Prostate issues are some of the biggest health concerns for men today. In 2017, it is estimated that more than 162,000 men will be diagnosed with prostate cancer, and 26,000 will die. Other prostate problems can't be ignored: Benign prostate hyperplasia (BPH) and prostatitis (prostate inflammation) result in pain, discomfort, and inconvenience, impacting quality of life. But there is good news. A number of integrative solutions can support prostate health, identify and reduce prostate cancer risks, and even fight aggressive cancer. More importantly, lifestyle factors, including diet, exercise, and stress relief, can reduce risks of prostate cancer and support prostate and overall health.
It's not just cancer that affects the prostate. BPH, prostatitis, and other prostate issues are increasingly common. Symptoms, such as pain in the groin area and difficult or frequent urination, often overlap-so getting the right diagnosis is critical. Some of the tests outlined below can help clarify these issues. Prostatitis doesn't necessarily indicate cancer, but it can increase the risks by promoting inflammation, abnormal cellular growth, and other factors.
For years, men over age 40 were encouraged to get regular prostate specific antigen (PSA) tests to screen for prostate cancer. High PSA levels were once thought to indicate prostate cancer. But large-scale studies now suggest that the PSA test isn't the gold-standard detection method we once thought it was. For example, it doesn't differentiate between aggressive and nonaggressive tumors. This is an important distinction, because many slow-growing prostate cancers might give a high PSA reading, even though they aren't high-risk tumors.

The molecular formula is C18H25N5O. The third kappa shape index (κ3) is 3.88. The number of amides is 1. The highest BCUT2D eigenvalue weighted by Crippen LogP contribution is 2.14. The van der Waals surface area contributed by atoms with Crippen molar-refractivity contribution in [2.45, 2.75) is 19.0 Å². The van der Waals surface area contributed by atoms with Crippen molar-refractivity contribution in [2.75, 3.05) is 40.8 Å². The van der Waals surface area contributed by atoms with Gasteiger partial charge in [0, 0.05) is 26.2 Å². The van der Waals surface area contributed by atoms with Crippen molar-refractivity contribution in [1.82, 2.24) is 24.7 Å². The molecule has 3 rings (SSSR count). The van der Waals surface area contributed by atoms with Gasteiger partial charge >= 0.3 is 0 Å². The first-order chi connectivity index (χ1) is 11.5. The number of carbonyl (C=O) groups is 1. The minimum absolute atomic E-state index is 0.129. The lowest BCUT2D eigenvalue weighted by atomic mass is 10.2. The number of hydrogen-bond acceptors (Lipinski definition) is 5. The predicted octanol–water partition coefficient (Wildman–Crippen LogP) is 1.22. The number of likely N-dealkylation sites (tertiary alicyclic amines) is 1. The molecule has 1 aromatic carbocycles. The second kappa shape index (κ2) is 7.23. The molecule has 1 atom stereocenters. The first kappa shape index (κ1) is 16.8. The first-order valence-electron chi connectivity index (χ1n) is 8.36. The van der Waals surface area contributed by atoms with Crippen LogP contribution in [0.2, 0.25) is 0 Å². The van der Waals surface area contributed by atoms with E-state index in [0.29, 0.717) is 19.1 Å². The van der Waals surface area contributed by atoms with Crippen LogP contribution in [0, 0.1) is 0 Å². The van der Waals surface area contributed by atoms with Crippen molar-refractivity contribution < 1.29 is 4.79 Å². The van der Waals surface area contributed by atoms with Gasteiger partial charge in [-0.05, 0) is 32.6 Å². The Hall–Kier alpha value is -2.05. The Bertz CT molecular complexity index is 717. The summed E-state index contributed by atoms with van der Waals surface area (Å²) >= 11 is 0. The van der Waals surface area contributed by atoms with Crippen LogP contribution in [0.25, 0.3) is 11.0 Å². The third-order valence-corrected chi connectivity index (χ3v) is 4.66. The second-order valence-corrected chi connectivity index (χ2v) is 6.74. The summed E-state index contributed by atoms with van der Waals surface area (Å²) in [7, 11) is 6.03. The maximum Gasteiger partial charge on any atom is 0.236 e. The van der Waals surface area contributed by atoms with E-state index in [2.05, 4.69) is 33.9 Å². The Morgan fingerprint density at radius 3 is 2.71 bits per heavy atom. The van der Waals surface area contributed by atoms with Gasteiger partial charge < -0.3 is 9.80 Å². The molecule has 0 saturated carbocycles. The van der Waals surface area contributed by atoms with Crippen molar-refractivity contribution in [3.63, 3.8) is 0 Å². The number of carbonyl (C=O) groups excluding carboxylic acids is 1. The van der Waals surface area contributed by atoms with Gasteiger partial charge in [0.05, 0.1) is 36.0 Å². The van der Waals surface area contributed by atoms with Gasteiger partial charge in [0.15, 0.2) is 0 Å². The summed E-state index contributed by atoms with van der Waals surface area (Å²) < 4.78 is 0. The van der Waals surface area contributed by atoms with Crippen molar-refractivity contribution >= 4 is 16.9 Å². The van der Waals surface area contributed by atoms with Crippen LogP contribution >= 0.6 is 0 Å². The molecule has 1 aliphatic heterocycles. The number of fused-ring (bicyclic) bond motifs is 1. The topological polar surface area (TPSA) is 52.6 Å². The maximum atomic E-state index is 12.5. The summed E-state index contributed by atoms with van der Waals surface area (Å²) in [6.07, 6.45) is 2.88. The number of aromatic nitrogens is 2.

But based on an elevated PSA result, patients often undergo invasive procedures (such as biopsy) that disturb the surrounding tissue. A rare complication of prostate biopsy is the "seeding" of the biopsy needle path with cells from the biopsied tumor. Furthermore, the PSA test often doesn't detect aggressive tumors early enough.
This doesn't mean that PSA is useless. It simply means we need to look at elevated PSA levels together with additional information to determine the best approach for each person. Other tests can help.
High PSA levels were once thought to indicate prostate cancer. But studies now suggest that the PSA test isn't the gold standard we once thought it was.
Galectin-3: A New Test
Galectin-3 is a protein produced in the body and is known as an important biomarker and driver of many chronic diseases. When present at normal levels, galectin-3 regulates cellular growth and cell-to-cell communication. However, elevated galectin-3 levels fuel inflammation, fibrosis, and tumor development, proliferation, and metastasis, and also suppress immunity. And because galectin-3 aggressively fuels chronic inflammation, it can serve as an active marker for prostatitis and BPH.
A study published in 2009 in The American Journal of Pathology showed that reducing levels of galectin-3 inhibited prostate cancer metastasis. And a 2013 study in Oncotarget reported galectin-3 to be a useful test for measuring prostate cancer risk and progression, alongside the PSA test. The researchers reported that prostate cancer patients had elevated levels of galectin-3 in the circulation.